Essay: Analyzing Mcnabb vs United States

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McNabb vs. United States

This essay takes a look and discuses in depth landmark cases that have shaped history and made impact on law enforcement. These are the McNabb vs. United States case and Miranda v. Arizona case.

Interview and Interrogation Background

The main purpose of an interrogation is to obtain information from an unwilling, reticent, non-cooperative individual. The result of an interrogation (that is considered 'successful') is getting a confession from the suspect. However, in most cases interrogators fail to acquire information that is critical enough to resolve a case successfully (Vessel, 1998). Often, the guilty do not make any admission during interrogation. They manage to outwit the experienced officers interrogating them. Such maneuvering helps criminals leave unpunished, free to continue committing crime, and cause suffering to the community. As far as interviews and interrogations are concerned, particularly as an aspect of law enforcement, Criminal Investigation (Swanson,, 2012) has been said to be the most practical, all-inclusive and accurate book in its field.

Significance to Interview and Interrogation/Landmarks

In the Miranda v. Arizona case, four cases that involved custodial interrogation were addressed in the Supreme Court's decision. Detectives, a prosecuting attorney, and police officers questioned the defendant in each case in a room cut-off from the external world. None of the defendants was warned of his rights at the beginning of the interrogation. The questioning managed to elicit oral admissions in the four cases. In three of those cases, the questioning resulted in signed statements and the suspects brought to trial (Facts and Case Summary - Miranda v. Arizona -- United States Courts). The Court decided that the Fifth Amendment privilege is applicable even outside the court proceedings. Its purpose is to protect freedom of action of people from infringement in any way, so that they do not incriminate themselves unwittingly, or even coerced to do so perforce. The prosecution should therefore not use statements that stem from interrogations where the suspect is held in custody, unless there are effective procedures that protect the defendant from self-incrimination.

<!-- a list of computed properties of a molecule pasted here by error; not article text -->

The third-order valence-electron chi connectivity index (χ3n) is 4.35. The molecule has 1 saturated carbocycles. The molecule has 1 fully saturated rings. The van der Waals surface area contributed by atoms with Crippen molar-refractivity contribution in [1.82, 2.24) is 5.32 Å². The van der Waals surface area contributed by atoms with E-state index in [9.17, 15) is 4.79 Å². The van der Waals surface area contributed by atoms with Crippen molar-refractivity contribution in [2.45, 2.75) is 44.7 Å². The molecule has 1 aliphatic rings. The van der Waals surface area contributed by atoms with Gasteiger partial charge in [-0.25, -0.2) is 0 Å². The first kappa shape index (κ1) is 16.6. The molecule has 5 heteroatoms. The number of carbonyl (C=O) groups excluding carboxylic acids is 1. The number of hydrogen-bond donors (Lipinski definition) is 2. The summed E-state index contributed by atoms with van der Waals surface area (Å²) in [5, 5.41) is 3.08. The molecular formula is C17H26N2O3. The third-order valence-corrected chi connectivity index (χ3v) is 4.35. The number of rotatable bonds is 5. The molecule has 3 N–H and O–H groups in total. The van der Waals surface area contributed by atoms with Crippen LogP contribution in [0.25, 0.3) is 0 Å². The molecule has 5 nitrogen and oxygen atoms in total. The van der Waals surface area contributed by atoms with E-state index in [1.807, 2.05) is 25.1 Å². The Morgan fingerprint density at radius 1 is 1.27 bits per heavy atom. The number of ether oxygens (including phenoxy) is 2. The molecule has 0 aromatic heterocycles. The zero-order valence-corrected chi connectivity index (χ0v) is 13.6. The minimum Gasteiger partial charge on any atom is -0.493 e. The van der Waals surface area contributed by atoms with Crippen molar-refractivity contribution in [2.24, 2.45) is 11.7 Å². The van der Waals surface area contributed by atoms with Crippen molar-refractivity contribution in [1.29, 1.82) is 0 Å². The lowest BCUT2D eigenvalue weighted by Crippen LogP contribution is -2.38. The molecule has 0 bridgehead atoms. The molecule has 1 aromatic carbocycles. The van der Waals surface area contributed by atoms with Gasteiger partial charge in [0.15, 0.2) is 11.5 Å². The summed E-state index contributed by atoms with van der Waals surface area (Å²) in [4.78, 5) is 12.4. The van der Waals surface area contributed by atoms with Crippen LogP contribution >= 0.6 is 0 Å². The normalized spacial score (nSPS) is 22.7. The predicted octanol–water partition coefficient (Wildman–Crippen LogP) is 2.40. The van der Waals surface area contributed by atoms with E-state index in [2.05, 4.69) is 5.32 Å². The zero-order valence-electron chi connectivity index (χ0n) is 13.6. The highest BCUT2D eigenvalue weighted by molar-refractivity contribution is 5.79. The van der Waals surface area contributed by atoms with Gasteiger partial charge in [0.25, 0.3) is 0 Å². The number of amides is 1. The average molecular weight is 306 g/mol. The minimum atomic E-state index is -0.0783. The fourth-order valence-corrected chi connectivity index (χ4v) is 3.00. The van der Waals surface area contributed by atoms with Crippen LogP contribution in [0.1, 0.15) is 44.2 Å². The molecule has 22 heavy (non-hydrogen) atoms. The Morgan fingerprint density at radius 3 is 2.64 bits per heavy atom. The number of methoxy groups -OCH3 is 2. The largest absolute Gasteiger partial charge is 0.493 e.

The McNabb-Mallory rule is not applicable in prosecutions other than those of a federal nature. It derives from the McNabb v. United States, and the Mallory v. United States cases of the Supreme Court. The rule is not constitutional. It is based on the authority of the federal judiciary with the purpose of overseeing the process of criminal justice administration in federal courts. Its aim is to protect a suspect from secret interrogation that the arresting officer might… [END OF PREVIEW]

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Analyzing Mcnabb vs United States.  (2016, May 25).  Retrieved August 18, 2019, from

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"Analyzing Mcnabb vs United States."  May 25, 2016.  Accessed August 18, 2019.